inaccurate, however, in that it did not disclose that Tessier had wrongly diverted funds from the estate. Defendant Debra Johnson (Johnson), a long-time employee of Christy & Tessier, P.A., worked part-time as Tessier’s secretary during the time Tessier represented Beatrice’s estate. She was also a notary public and, in 2002, falsely notarized a durable power of attorney for health care from Thaddeus to Tessier on which Christy had falsely attested to the signature and state of mind of Thaddeus. Defendant Kathy Tremblay (Tremblay), also a long-time employee of the firm, served as its part-time bookkeeper during the time that Tessier represented Beatrice’s estate. Tremblay worked one day a week paying bills, making deposits into either the trust account or the operating account, and assembling materials for the firm’s accountants. She gave Christy and Tessier a weekly handwritten report on the status of the firm’s finances. On June 26, 2006, Attorney Regina Rockefeller (Rockefeller), representing Jakobiec, met with Tessier to discuss his representation of the estate. Rockefeller described the meeting as “cordial,” but noted that Tessier’s “story did not hang together.” Tessier called Rockefeller the next day and told her he had taken money from the estate, Jakobiec, and Thaddeus, and promised to make restitution. On October 10, 2006, Rockefeller wrote to Tessier’s counsel regarding claims arising out of Tessier’s administration of the estate. According to Rockefeller, Tessier acknowledged forging the power of attorney for Jakobiec, making false declinations on behalf of Jakobiec of his interest in his mother’s estate, falsifying two deeds, forging a power of attorney on behalf of Thaddeus, and filing false documents with the probate court. Rockefeller also alleged that Tessier owed Jakobiec more than $754,000 in assets from his mother’s estate and more than $800,000 that Tessier took, by use of the forged power of attorney, from Jakobiec’s personal bank and brokerage accounts between April 29, 2003, and May 31, 2006. Rockefeller indicated that as of October 10, 2006, Tessier had repaid Jakobiec approximately $460,000. Following negotiations between their counsel, Tessier and Jakobiec entered into a settlement agreement dated April 1, 2007, in which Tessier acknowledged a debt to Jakobiec and established a payment plan to satisfy his remaining obligations. On September 28, 2007, Tessier’s counsel advised Rockefeller in writing that despite an initial cash payment of $55,000 and the sale of certain real estate in Vermont that was deeded to Jakobiec under the settlement agreement, Tessier would not be able to pay the remaining amount owed under the settlement agreement. GAIC first issued a professional liability policy to the law firm of Christy & Tessier effective August 1, 2001, and issued policies on an annual basis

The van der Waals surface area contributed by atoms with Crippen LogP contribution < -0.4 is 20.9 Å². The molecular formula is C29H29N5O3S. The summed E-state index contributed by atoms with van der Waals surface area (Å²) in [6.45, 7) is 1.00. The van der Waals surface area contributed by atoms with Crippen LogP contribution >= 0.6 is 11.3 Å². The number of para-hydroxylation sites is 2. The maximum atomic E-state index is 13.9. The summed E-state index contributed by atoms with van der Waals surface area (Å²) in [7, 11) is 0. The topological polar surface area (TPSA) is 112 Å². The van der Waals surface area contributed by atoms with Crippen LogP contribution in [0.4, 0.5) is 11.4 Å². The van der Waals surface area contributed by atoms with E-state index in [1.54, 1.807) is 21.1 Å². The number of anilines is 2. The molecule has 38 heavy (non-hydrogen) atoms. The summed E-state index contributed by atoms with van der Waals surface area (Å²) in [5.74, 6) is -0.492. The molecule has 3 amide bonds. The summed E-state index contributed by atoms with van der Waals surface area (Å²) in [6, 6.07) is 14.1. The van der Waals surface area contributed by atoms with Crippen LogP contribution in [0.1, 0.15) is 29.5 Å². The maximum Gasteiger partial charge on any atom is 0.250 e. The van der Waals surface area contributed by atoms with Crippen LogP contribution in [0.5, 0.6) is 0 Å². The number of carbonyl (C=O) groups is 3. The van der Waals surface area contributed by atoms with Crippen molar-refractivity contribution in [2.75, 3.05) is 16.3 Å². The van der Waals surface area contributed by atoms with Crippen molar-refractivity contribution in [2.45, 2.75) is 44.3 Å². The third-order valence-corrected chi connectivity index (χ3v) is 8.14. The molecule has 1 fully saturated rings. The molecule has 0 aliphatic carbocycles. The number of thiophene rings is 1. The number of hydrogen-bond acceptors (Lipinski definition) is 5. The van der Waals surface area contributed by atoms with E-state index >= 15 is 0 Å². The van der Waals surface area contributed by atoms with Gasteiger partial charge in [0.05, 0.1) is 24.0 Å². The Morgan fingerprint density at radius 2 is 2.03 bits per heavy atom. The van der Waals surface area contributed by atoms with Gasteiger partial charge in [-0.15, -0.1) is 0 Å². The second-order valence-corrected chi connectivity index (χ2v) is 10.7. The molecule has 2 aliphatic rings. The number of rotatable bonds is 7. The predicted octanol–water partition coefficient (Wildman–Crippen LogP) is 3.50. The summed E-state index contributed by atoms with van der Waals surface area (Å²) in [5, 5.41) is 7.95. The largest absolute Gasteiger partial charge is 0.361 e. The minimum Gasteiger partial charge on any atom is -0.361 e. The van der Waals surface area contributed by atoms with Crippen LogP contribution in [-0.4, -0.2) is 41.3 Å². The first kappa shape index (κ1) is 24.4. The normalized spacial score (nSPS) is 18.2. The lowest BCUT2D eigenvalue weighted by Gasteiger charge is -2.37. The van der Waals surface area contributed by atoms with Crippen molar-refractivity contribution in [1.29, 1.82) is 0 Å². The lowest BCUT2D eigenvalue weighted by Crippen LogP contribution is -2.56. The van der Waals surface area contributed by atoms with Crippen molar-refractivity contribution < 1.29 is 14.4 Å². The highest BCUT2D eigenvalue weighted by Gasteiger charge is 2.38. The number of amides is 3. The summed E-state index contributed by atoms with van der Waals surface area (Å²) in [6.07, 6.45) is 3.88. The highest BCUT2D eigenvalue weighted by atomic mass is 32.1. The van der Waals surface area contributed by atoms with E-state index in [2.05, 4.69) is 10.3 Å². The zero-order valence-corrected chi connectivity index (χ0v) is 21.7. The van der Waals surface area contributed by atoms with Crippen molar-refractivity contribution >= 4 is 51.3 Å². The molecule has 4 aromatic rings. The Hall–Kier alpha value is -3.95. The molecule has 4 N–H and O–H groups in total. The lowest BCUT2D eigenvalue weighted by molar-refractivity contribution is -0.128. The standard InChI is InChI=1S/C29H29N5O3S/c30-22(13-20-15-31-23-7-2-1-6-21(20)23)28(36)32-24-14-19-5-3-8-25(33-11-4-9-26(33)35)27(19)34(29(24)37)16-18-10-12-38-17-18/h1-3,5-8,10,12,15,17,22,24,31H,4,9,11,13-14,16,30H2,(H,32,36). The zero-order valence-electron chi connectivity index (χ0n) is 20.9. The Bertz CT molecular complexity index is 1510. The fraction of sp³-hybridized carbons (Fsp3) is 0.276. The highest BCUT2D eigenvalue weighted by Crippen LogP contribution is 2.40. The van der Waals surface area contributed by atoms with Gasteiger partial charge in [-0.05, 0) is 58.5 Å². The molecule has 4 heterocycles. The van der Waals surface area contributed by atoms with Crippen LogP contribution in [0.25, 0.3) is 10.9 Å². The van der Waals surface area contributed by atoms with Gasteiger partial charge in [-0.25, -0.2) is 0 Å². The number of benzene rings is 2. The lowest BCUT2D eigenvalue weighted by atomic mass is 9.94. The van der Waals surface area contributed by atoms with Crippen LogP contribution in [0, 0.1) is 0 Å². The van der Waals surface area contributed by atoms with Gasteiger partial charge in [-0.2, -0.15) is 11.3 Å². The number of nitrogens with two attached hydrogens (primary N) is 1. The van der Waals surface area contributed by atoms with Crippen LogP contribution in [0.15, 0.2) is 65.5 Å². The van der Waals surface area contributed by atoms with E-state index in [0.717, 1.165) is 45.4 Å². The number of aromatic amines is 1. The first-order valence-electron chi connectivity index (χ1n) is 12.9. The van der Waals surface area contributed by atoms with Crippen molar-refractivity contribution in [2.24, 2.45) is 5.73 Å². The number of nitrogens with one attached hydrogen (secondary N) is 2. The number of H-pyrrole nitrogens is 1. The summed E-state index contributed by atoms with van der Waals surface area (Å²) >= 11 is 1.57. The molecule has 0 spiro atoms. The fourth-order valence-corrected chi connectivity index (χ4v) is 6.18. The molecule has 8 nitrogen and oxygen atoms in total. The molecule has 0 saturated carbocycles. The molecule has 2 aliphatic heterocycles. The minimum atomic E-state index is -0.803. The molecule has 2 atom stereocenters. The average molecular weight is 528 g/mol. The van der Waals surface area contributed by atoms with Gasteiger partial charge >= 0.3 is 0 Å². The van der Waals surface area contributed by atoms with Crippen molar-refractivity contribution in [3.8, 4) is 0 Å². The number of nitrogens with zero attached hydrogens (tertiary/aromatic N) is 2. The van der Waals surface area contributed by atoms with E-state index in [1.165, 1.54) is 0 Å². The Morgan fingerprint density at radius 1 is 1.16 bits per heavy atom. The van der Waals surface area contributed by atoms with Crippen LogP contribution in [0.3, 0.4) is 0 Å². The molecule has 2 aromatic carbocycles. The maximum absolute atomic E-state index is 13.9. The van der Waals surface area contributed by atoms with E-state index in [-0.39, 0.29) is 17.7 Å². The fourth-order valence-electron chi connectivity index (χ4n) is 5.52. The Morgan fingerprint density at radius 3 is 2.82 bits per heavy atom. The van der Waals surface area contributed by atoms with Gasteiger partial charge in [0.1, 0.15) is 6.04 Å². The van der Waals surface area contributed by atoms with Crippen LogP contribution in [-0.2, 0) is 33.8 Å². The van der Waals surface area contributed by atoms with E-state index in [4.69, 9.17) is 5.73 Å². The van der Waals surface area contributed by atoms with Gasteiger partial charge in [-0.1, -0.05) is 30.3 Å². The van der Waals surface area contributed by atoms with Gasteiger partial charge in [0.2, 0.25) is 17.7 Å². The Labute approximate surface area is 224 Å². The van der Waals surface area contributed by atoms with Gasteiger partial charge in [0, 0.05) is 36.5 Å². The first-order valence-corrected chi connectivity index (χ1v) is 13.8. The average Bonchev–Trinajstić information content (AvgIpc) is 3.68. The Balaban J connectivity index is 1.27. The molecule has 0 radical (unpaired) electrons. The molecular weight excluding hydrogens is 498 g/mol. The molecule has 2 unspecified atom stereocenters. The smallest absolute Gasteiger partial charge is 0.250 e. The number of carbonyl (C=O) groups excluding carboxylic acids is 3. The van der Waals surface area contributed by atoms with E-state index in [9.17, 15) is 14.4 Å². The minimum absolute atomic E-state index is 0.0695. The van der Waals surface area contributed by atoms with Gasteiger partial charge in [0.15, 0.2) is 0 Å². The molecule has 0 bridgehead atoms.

thereafter. Issuance of the successive policies required completion of renewal applications, which were reviewed by GAIC’s underwriters. The basic policy remained the same from 2001 through 2007. On May 22, 2007, two months after Tessier and Jakobiec entered into the settlement agreement, Christy executed a renewal application for professional liability coverage on behalf of the law firm. Question 6(a) on the renewal application asked: “After inquiry, is any lawyer aware of any claim, incident, act, error or omission in the last year that could result in a professional liability claim against any attorney of the Firm or a predecessor firm?” Christy’s answer on behalf of the firm was “No.” The application also contained the following acknowledgment: “The undersigned proprietor, partner, member, or officer, acting on behalf of the applicant, and all other proposed Insureds, hereby declares after diligent inquiry that the above statements are true and that no material facts have been suppressed or misstated.” According to Christy, he asked Tessier whether he had any information that should be disclosed on the application and Tessier told him there was none. GAIC issued a professional liability policy to the firm effective August 1, 2007, through August 1, 2008. The first notice to GAIC about Tessier’s misappropriations was by letter from Christy dated January 17, 2008. Subsequently, Christy advised GAIC of his 2003 improper notarization of a power of attorney from Jakobiec to Tessier. In its petition for declaratory judgment, GAIC requested that the court: (1) “rule that GAIC’s Policy . . . for the period August 1, 2007-August 1, 2008 is rescinded”; (2) “[o]rder the Respondents to reimburse GAIC for any costs, including legal fees it has incurred in defending the Respondents”; and (3) “[i]n the alternative, declare and rule that GAIC has no obligation to defend and indemnify Christy & Tessier, P.A., Robert Christy and Debra Johnson with respect to the underlying action.” Following a hearing, the trial court granted GAIC’s request for rescission. The trial court found that Christy’s negative answer to the question in the renewal application asking “[a]fter inquiry, is any lawyer aware of any claim, incident, act, error or omission in the last year that could result in a professional liability claim against any attorney of the Firm or a predecessor firm,” was false “since Tessier at least knew of Dr. Jakobiec’s claim against him in 2006.” In addition, the trial court found that Christy’s acknowledgment, that “[t]he undersigned . . . acting on behalf of the applicant and all other proposed Insureds, hereby declares after diligent inquiry that the above statements are true and that no material facts have been suppressed or misstated,” was also false “in that the negative answer to the preceding question was untrue and Tessier suppressed the fact of Dr. Jakobiec’s claim.”